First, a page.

Pressure Cooker Garlic Dal

Pressure Cooker Garlic Dal

A one-pot Indian-inspired lentil soup.

Inspired by: vegrecipesofindia.com

Ingredients

  • 1 tablespoon vegetable oil (or ghee)
  • 1 teaspoon black mustard seeds
  • 1 teaspoon cumin (jeera) seeds
  • 1/4 cup minced onion
  • 1.5 tablespoon minced garlic
  • 1 green chili (Serrano pepper), minced
  • 1/2 teaspoon red chili powder, plus more as required
  • 1/2 teaspoon turmeric powder
  • 1 pinch of asafetida (hing)
  • 1 cup toor dal (tuvar dal, arhar dal, split pigeon peas)
  • 3 cups water, add water as required for consistency
  • 1/2 teaspoon kasuri methi (dried fenugreek leaves)
  • salt as required
  • coriander leaves, as garnish
  • lemon juice, as required

Directions

  1. Rinse toor dal under cool water, picking out any debris present.  Set aside.
  2. Mix turmeric powder, red chili powder, and asafetida (spice mixture) and set aside.
  3. In your preheated Instant Pot (set to Saute on Normal), add oil or ghee. When heated, add mustard seeds and let them sizzle until they begin to pop, about one minute.
  4. Add cumin seeds and let them sizzle for about one minute, stirring often.  Do not let them burn.
  5. Add minced onion and sauté until golden, about five minutes.
  6. Add minced garlic and sauté for about one minute.
  7. Add the dal and the minced green chili (remove seeds if you want a milder spice) and stir well.
  8. Add spice mixture and mix well.
  9. Add water, stirring well. Close the lid and set the Instant Pot to Manual (high pressure) for 12 minutes.  Make sure the pressure valve is in the sealing position.
  10. When finished, release pressure via natural release method. Remove lid.
  11.  Using a wire whisk, vigorously stir the dal, breaking up the pigeon peas until dal is smooth.  Add water as needed for consistency.
  12. Taste-test the dal.  Add salt and a pinch of red chili powder as needed.
  13.  Add kasuri methi and a few splashes of lemon juice, and stir well.
  14.  Serve over rice or with roti or parathas, garnished with coriander leaves.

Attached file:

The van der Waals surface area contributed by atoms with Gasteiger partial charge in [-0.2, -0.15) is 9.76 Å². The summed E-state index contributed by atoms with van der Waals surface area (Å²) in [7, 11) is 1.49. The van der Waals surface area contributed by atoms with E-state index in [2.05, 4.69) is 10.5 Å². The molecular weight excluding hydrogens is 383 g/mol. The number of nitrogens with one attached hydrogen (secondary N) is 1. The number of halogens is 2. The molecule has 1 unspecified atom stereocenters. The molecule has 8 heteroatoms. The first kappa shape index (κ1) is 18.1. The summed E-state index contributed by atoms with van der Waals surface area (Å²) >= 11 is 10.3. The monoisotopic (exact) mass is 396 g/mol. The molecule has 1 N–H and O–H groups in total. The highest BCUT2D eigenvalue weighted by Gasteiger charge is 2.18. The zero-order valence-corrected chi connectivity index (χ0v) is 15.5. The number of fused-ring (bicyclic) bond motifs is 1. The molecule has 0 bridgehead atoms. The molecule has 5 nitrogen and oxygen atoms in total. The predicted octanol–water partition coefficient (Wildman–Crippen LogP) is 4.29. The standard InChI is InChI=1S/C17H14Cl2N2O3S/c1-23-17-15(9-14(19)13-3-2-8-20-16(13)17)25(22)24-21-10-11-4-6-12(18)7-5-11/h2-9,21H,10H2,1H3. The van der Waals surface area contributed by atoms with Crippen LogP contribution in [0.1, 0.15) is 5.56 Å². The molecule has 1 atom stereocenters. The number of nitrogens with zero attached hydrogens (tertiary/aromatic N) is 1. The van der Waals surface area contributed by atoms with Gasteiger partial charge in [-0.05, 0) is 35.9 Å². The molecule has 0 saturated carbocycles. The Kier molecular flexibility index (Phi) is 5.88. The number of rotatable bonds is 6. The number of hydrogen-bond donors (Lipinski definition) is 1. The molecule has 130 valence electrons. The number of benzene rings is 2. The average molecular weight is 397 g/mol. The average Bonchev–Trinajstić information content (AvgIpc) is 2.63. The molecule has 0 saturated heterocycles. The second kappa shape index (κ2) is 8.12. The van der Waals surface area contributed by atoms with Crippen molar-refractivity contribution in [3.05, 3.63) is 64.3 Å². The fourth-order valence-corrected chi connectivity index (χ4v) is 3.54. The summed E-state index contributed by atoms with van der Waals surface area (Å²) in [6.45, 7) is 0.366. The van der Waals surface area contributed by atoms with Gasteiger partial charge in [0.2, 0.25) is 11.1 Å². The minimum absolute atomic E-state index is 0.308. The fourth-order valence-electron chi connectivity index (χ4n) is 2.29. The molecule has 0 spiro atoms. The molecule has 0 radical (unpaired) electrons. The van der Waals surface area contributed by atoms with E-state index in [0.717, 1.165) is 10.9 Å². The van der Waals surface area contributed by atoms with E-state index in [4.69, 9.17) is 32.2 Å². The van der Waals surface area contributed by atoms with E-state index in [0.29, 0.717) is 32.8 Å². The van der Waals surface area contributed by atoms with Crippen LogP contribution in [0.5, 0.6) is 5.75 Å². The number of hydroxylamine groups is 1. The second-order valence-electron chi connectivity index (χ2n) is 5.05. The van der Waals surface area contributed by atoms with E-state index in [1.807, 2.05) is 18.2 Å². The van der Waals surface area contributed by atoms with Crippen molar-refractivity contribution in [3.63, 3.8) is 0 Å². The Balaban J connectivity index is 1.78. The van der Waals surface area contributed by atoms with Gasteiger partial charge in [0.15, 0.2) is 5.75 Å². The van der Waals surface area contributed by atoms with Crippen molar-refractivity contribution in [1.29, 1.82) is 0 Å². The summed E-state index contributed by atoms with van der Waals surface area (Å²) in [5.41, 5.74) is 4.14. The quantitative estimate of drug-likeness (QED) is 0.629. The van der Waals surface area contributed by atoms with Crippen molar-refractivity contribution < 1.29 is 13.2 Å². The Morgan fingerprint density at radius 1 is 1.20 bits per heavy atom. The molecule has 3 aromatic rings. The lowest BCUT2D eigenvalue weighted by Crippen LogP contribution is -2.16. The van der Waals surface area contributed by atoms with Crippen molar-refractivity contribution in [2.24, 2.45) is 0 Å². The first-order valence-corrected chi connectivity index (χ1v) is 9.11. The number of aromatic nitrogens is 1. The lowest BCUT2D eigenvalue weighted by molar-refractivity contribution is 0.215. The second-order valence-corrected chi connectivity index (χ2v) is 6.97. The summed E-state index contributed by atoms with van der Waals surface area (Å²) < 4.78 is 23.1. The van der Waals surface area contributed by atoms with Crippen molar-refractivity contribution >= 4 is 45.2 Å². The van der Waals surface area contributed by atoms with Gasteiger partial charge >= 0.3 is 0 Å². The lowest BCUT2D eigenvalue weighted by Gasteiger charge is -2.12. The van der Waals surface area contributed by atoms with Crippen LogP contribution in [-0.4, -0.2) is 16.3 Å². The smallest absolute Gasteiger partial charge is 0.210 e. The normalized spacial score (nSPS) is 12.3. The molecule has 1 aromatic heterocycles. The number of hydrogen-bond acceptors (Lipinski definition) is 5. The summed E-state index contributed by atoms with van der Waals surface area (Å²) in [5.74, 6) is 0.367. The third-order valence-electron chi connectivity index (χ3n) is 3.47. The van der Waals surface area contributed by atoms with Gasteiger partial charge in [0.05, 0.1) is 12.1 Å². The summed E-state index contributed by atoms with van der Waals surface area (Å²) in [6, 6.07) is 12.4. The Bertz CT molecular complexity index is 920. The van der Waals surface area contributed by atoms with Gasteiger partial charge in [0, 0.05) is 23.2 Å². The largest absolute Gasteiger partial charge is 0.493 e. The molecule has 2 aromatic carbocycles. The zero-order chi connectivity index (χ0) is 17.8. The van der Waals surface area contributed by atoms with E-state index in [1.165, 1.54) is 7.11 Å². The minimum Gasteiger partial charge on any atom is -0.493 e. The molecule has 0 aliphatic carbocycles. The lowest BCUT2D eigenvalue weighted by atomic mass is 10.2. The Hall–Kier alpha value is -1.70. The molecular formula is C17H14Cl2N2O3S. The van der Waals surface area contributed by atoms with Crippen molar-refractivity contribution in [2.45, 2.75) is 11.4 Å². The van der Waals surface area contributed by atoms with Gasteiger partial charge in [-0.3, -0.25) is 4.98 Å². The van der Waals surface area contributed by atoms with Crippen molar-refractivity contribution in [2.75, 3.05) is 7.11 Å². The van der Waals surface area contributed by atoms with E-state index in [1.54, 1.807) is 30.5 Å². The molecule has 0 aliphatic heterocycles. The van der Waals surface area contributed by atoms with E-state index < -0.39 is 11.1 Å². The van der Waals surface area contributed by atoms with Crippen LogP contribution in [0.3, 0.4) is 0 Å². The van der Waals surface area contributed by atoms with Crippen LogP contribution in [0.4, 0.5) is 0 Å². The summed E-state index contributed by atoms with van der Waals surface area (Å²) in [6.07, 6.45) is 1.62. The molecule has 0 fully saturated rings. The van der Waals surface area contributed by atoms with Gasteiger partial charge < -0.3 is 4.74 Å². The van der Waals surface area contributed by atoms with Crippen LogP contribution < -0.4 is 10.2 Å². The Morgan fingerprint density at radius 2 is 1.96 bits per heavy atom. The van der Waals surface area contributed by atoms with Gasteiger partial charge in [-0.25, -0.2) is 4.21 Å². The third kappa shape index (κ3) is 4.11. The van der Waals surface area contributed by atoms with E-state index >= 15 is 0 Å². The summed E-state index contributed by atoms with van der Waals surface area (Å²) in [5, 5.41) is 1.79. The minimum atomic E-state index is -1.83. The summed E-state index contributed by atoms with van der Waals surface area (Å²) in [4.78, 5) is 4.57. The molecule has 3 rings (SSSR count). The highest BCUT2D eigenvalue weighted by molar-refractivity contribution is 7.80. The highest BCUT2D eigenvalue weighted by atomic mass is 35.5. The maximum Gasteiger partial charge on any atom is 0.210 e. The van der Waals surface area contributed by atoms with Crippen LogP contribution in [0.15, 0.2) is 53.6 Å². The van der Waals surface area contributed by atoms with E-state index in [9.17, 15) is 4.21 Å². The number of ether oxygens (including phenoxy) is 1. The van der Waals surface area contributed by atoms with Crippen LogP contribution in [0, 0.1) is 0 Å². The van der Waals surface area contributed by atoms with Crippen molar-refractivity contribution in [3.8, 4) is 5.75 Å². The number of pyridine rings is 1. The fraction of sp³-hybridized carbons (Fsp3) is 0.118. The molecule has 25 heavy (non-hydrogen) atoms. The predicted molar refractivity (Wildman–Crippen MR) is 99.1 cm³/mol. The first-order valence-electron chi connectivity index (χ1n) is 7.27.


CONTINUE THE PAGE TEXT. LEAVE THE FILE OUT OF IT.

img_3508Welcome to my fourth installment of my Discovering Food series.  Today’s ingredient?  Split pigeon peas, or toor dal.  I have these peas, along with many other types of lentils and dried beans currently sitting in my pantry, due to a love of cooking Indian food.  Much of the inspiration for this blog comes from my adventures into cooking different sorts of vegetarian Indian food, and many of my go-to recipes come from Dassana Amit’s Veg Recipes Of India.  Dassana is an amazing cook and blogger, and every time I have asked her a question on one of her recipes, she has been incredibly gracious in her answers.

Today’s recipe is a Garlic (Lasooni/Lahsun) Dal.  I’m serious on the garlic in this–this recipe would terrify Dracula (so basically, it’s amazing).  I first made Dassana’s Lasooni Dal Tadka recipe a few years ago, and it has been a staple of my frozen lunches.  Linked to this recipe is her one-pot Garlic/Lahsun Dal, a similar recipe but lacking the spice-infused oil (or tadka) at the end of the recipe.  What I have done here is combine to the two recipes, tweaking here and there to better serve the Instant Pot.  By adding a bit of red chili powder and kasuri methi at the end, along with the lemon juice, you get some of the little burst of the flavor that would come from the tadka without having to use a second pot.